Vocabulary Enhancement Part 2

This is the second in a series of vocabulary enhancement activities. The words used in this project are taken from the 1000-word SAT suggested vocabulary list. I recommend that you listen to the podcast and over learn the sample sentences and then develop additional sentences of your own. Additionally, find ways to use the words in your everyday conversations. The words, parts of speed, definitions, and sample sentences used in the podcast are provided below.

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abase (verb) – to lower in position, estimation; to degrade; to humble

The presidential candidate would not abase himself by talking to the media concerning his ex-wife’s comment about their marriage. (to degrade)

The bishop did not abase himself by doing manual labor to help the residents rebuild after the storm had destroyed most of the town. (to lower in position)

Compromising with her husband did not require her to abase herself or her principles. (to degrade; to lower)

aberration (noun) – deviation from a right, customary, or prescribed course; a problem or behavior that is unusual or unexpected_

When Sarah received her paper, the grade was such an aberration for her she cried all during dinner. (deviation from customary course)

The problem with many inexpensive digital cameras is lack of clarity aberration in the final product. (a problem that is unusual or unexpected)

Her obscene ranting in the church seems an aberration, considering her usually tranquil demeanor. (deviation from a customary course)

banal (adjective) – commonplace; lacking originality or freshness

She made some banal remarks about the dress the poor girl was wearing, but no one acknowledged them. (commonplace)

The guided tour was so banal that everyone decided not to follow the schedule the next day and explored the city on their own. (lacking originality or freshness)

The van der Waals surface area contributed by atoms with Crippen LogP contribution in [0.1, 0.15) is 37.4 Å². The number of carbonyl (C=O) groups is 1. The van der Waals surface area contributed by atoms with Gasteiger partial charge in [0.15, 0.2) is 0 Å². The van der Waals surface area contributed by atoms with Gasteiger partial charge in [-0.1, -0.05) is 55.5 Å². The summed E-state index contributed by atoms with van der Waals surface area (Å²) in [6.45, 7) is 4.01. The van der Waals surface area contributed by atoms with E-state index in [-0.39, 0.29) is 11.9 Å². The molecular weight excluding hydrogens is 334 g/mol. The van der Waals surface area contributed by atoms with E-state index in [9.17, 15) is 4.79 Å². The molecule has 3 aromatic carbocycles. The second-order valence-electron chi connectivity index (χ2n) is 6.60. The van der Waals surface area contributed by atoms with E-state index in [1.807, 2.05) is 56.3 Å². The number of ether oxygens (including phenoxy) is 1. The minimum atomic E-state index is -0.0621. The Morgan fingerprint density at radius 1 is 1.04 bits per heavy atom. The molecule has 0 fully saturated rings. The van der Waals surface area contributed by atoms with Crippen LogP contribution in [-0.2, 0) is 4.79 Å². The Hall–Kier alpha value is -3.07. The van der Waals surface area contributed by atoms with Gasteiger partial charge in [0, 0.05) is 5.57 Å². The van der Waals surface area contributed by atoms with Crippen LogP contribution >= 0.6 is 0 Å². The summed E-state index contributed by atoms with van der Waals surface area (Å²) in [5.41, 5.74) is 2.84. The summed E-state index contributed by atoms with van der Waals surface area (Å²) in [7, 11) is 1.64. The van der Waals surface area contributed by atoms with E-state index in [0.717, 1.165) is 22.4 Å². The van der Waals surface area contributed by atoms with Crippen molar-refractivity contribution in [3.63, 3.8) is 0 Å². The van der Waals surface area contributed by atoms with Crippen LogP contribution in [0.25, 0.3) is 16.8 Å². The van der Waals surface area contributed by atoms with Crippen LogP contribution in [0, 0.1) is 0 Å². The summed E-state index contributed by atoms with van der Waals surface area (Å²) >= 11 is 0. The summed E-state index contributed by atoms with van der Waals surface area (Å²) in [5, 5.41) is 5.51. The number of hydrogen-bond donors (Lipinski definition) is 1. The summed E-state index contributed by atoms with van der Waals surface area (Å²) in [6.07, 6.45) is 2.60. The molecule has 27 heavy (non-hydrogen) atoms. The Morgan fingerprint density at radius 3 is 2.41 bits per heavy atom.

The salesperson must have been on the job too long because she continued to chase customers away with her banal statements about the cars. (commonplace)

 bauble (noun) – trinket; an inexpensive piece of jewelry; a showy, usually cheap, ornament

Helen was heartbroken because the jewelry box contained a bauble instead of the engagement ring she had anticipated. (an inexpensive piece of jewelry)

Most people cover their Christmas trees with baubles because too often tree ornaments are broken. (a showy, usually cheap ornament)

Upon his return from Asia, the father gave baubles to every child in his daughter’s fifth grade class. (trinket)

beatify (verb) – to make supremely happy; (in the Roman Catholic Church) to give a dead person a title of honor for being very good

Mother Teresa was beatified by Pope John Paul II shortly after her death. (to give a dead person a title of honor for being very  good)

Those who have never been wealthy believe that material resources alone can beatify a person. (to make supremely happy)

Many who have been martyred for their faith have also been beatified by the church. (to give a dead person a title of honor)

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